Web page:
What is problem-based learning? Though many people use the terms project-based learning and problem-based learning interchangeably, a distinction can be made based on whether the focus is on the product or on the process. Typically, with project-based learning the focus is on the outcome, the product. In problem-based learning the focus is on inquiry and the problem-solving process itself rather than on fashioning a product. The difference lies in the goal of the learning experience. We consider problem-based learning a subset of project-based learning, a particular type of project-based learning with the distinguishing feature of initiating learning with a problem, one that is open-ended, ill-structured, intricate, and then focusing on the complex process of solving it.
Why use problem-based learning? It promotes desirable student outcomes. Intentional learning (Bereiter & Scardamalia, 1989) refers to the purposeful construction of knowledge. Goal-setting is an important component as the learner establishes a personal agenda for acquiring knowledge and understanding information. Relational understanding (Skemp, 1978) may be defined as “knowing both what to do and why.” It stands in contrast to instrumental understanding, which is described as “rules without reason.” Also see Niedelman (1991).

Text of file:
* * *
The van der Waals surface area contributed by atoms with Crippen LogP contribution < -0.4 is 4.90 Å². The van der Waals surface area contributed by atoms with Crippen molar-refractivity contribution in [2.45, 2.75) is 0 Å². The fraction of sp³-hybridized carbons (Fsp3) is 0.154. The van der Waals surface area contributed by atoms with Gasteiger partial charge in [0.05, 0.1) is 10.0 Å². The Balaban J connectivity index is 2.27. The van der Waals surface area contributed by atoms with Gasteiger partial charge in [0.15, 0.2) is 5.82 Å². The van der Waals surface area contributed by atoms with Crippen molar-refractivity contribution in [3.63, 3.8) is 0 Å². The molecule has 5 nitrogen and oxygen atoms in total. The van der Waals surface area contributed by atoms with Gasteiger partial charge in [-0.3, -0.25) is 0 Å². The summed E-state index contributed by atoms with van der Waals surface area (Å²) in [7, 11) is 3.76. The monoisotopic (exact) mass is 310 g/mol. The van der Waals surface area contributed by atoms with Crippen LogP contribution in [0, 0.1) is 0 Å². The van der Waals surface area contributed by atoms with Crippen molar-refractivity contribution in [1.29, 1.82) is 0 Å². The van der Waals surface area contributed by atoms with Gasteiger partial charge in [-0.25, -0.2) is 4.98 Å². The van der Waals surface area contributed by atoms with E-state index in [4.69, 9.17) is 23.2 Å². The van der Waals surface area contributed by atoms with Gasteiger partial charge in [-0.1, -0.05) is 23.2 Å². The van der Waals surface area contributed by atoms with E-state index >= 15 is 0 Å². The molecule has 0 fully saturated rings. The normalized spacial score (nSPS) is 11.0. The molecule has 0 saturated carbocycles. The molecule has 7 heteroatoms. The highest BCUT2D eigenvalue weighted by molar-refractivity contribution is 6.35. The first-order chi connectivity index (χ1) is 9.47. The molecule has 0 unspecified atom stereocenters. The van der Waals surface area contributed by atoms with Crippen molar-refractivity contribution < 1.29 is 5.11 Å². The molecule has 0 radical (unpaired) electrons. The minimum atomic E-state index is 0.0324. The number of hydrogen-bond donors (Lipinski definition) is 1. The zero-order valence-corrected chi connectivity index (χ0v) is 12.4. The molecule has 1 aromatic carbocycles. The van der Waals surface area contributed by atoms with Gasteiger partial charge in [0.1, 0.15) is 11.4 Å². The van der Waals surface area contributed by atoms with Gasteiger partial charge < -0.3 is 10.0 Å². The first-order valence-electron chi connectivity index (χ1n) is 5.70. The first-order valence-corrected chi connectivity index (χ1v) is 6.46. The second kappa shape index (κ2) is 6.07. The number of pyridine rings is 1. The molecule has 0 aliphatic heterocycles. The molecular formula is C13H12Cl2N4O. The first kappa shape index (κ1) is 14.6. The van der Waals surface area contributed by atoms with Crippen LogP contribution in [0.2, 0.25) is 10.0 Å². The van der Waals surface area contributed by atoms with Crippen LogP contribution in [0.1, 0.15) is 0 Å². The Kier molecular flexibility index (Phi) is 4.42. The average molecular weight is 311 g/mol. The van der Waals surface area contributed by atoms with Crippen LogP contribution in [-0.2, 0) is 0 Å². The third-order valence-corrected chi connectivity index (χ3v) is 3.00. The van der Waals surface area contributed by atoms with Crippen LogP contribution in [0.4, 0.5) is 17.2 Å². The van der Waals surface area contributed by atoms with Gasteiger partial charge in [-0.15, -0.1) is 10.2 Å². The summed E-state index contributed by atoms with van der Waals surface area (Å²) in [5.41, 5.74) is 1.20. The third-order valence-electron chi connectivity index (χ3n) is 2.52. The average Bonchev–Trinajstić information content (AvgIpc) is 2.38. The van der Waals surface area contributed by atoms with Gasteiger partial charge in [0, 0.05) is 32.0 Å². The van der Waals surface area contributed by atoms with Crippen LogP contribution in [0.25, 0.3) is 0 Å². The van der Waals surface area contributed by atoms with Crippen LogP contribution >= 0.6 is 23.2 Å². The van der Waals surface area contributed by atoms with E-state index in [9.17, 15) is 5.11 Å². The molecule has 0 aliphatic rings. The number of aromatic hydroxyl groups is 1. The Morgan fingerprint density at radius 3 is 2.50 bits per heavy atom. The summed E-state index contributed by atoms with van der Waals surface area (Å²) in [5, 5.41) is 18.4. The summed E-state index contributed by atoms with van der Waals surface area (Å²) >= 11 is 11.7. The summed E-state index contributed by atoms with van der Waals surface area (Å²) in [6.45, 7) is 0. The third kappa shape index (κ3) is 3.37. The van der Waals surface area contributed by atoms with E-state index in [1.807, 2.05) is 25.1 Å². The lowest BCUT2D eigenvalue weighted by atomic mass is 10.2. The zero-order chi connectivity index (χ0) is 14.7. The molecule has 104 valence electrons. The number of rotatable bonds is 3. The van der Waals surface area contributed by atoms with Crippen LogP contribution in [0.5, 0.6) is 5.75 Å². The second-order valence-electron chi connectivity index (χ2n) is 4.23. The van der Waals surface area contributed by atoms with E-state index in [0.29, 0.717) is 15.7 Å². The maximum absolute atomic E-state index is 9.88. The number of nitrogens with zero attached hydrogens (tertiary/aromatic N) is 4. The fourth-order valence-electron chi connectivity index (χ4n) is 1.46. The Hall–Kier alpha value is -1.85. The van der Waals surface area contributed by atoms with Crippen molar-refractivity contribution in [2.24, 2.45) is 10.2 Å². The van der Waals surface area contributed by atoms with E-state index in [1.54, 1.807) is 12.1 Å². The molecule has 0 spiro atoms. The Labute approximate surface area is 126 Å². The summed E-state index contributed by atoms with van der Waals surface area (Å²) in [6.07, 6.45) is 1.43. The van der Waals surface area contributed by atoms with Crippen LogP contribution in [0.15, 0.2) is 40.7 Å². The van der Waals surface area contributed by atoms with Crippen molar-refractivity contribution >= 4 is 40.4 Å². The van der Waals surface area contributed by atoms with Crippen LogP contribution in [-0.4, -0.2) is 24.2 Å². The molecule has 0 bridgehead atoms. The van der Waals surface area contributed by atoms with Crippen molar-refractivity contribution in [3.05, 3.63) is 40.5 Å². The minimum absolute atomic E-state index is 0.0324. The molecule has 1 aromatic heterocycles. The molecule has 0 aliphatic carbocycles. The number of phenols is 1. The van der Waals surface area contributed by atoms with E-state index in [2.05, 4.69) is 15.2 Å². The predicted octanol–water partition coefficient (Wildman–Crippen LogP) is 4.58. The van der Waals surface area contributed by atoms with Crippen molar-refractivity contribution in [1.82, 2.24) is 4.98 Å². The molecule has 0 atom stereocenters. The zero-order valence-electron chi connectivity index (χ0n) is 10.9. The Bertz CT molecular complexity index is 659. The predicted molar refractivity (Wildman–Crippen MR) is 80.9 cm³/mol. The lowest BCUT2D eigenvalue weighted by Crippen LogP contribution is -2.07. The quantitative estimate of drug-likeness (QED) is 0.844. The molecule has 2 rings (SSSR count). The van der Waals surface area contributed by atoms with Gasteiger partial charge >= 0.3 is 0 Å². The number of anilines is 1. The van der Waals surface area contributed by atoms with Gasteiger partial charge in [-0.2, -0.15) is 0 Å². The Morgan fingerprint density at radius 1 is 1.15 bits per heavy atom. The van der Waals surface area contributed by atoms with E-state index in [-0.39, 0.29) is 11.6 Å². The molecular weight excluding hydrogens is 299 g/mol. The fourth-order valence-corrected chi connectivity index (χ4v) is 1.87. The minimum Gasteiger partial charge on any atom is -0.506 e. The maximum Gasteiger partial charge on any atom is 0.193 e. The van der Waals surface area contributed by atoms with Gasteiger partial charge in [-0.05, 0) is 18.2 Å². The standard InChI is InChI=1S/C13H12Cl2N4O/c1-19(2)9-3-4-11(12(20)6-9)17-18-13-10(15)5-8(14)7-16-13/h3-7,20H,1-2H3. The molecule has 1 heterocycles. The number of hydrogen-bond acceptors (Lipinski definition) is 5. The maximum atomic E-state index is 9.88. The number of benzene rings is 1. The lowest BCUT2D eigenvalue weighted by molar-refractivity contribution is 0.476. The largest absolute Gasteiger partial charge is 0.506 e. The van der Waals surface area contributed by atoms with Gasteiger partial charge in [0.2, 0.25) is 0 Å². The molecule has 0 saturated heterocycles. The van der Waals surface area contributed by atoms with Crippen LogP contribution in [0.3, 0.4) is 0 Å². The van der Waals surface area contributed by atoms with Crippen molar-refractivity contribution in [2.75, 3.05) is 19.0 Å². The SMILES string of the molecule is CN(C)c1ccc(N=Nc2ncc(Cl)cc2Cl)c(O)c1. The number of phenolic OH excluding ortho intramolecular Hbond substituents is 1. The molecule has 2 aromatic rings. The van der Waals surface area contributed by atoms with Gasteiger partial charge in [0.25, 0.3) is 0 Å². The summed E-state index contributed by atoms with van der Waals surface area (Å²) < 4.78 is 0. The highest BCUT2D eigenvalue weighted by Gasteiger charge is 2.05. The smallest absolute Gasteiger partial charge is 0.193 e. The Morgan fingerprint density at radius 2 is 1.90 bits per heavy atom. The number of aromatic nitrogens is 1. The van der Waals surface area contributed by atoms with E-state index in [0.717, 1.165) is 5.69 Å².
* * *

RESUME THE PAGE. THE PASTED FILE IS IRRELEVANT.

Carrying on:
Problem Based Learning by Marilyn
Common CoreCommon Core
PROBLEM-BASED LEARNINGPROBLEM-BASED LEARNING
THE CONNECTIONTHE CONNECTION
Presented by MarilynPresented by Marilyn
PURPOSE OF PRESENTATIONPURPOSE OF PRESENTATION
Overview of Problem-Based LearningOverview of Problem-Based Learning
The “P” in P.B.L.The “P” in P.B.L.
Connect P.B.L. to Common CoreConnect P.B.L. to Common Core
The “P” in PBLThe “P” in PBL
P.B.L. engages students by the design of
real world problems. The process of
problem-solving stimulates meaningful
experiences that build knowledge,
collaboration, shared resources and high
levels of engagement.
WHAT’S THE DIFFERENCE?
Project-based vs. Problem-based
“It’s not that I’m that smart, I just stay with problems longer.”
AN EFFECTIVE PROBLEM ISAN EFFECTIVE PROBLEM IS
Student CenteredStudent Centered
THE P.B.L. – C.C. CONNECTIONTHE P.B.L. – C.C. CONNECTION
How does Problem-Based Learning support Common Core?How does Problem-Based Learning support Common Core?
An effectively designed problem drives skill acquisition and
encourages exploration, such as research and investigation
Process drives content realization and real world connections
Product demonstrates content synthesis
Collaboration and shared resources are keyCollaboration and shared resources are key
Technology integration facilitates deeper cognitionTechnology integration facilitates deeper cognition
THE P.B.L.-COMMON CORE RELATION
• Identify Problem, Investigate, Research
and Make Connections to Real Life
• Think critically and creatively
• Use Technology to facilitate process
• Collaborate and Share Resources
• Reflect on Process and Product